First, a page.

Every season the beauty ideal gets a little more refined, and a little further out of reach. Before you know it, you aren't showcasing your natural beauty but scrambling to cover any suggestion that you are ugly. And since every square inch can be assessed and found wanting, we all have something ugly to hide. With time those flaws multiply, and before you know it you live in fear that someone will discover your secret. It's as if we're trying to "pass" as pretty in the same way that people have, historically, tried to "pass" in order to escape being noticed as a member of an oppressed racial, ethnic, or religious minority.
This fear, which I have seen in every person I have ever treated in my psychotherapy office or taught as a social work professor at Empire State College, is practically universal in the industrialized (and therefore media saturated) world and can become so intense that it inhibits our choices in life. This ugliphobia, as I call it, can seem irrational, but if you think about it more closely you'll see that it is based on a fairly accurate view of society. In an age when the law and the rules of civil discourse make all other forms of prejudice taboo, it's still okay to put down people based on their appearance. It is the last acceptable form of bigotry.
Faced with competing truths -- that ugliness is both inevitable and frightening -- anyone who wants to find some peace must make the choice to overcome the fear. This can be accomplished when we stop denying that ugliness exists and instead recognize it as universal. What we call ugliness, and what we have been taught to fear, is both the natural variation in the human form and the outer manifestation of our life experience. Ugliness isn't the opposite of beauty but rather, its companion. And just as we are all beautiful in a unique and interesting way, so, too, are we all uniquely ugly.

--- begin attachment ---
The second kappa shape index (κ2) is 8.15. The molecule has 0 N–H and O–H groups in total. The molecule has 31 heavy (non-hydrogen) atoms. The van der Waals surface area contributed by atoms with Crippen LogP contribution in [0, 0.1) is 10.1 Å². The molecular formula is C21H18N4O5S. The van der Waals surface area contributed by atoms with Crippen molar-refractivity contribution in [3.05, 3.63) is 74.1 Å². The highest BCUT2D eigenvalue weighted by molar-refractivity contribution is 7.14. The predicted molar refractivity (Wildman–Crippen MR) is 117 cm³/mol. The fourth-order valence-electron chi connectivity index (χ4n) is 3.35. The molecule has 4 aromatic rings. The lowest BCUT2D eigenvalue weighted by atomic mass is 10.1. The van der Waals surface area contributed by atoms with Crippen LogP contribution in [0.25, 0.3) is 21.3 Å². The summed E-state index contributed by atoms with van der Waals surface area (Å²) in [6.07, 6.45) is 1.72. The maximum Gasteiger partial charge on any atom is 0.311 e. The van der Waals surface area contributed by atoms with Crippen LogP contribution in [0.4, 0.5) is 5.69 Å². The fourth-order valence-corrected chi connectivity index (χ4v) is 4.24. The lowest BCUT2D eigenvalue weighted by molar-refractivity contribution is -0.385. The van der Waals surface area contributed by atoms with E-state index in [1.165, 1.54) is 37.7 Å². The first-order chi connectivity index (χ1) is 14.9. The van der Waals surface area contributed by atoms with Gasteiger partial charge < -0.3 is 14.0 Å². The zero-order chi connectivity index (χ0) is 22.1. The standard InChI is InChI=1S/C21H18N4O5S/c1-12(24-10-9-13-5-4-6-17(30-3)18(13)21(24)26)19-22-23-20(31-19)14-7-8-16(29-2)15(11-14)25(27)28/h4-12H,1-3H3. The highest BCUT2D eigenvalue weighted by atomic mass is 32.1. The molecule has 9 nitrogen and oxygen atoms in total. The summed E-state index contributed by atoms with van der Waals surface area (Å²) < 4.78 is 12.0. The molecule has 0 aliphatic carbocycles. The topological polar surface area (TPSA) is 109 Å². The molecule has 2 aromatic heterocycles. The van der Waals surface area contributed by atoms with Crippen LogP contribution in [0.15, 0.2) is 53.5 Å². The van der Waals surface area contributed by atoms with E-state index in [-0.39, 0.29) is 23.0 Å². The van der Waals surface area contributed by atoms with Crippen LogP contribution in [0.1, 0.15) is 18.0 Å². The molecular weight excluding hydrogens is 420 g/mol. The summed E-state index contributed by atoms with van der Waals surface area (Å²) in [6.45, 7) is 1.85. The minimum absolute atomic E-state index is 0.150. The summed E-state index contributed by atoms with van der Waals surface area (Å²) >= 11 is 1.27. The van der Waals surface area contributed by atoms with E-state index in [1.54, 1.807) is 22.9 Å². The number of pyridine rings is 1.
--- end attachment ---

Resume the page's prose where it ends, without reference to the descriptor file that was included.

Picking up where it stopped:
This realization -- that we are all ugly and beautiful at the same time -- allows us to accept ourselves and others without the fear and denial that make us inauthentic, insecure and isolated. It can also make fashion week a much more joyous experience. When you know that everyone on the runway, and everyone watching, is ugly, it's much easier to focus on the art that the designers and their models are putting on display. With this point of view, the shows are not an opportunity to compare ourselves to some ideal and find ourselves lacking. Instead they are a celebration of color, shape, texture and movement.
Take a look at those models strutting their stuff and remember, it doesn't matter how you would look in those clothes. That's not the point. It's a fashion "show" not a representation of reality. And those "models" are similarly representational, replicas, if you will, and not examples of a woman in full. The fantasy they create is there for us to enjoy in all our beauty and ugliness.